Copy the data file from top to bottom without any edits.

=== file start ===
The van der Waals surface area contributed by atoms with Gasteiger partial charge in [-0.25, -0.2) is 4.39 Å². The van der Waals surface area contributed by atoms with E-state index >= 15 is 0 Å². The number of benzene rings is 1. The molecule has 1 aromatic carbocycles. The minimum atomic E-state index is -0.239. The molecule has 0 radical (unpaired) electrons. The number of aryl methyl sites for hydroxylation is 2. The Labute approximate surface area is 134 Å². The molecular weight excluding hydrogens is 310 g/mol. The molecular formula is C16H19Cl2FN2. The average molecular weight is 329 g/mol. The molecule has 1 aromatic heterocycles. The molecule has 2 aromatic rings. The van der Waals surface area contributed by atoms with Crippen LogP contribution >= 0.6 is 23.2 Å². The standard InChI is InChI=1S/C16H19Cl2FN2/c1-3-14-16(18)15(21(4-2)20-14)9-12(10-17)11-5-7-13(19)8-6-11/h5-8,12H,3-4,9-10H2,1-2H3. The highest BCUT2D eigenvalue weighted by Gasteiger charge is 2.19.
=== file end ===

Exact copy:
The van der Waals surface area contributed by atoms with Gasteiger partial charge in [-0.25, -0.2) is 4.39 Å². The van der Waals surface area contributed by atoms with E-state index >= 15 is 0 Å². The number of benzene rings is 1. The molecule has 1 aromatic carbocycles. The minimum atomic E-state index is -0.239. The molecule has 0 radical (unpaired) electrons. The number of aryl methyl sites for hydroxylation is 2. The Labute approximate surface area is 134 Å². The molecular weight excluding hydrogens is 310 g/mol. The molecular formula is C16H19Cl2FN2. The average molecular weight is 329 g/mol. The molecule has 1 aromatic heterocycles. The molecule has 2 aromatic rings. The van der Waals surface area contributed by atoms with Crippen LogP contribution >= 0.6 is 23.2 Å². The standard InChI is InChI=1S/C16H19Cl2FN2/c1-3-14-16(18)15(21(4-2)20-14)9-12(10-17)11-5-7-13(19)8-6-11/h5-8,12H,3-4,9-10H2,1-2H3. The highest BCUT2D eigenvalue weighted by Gasteiger charge is 2.19.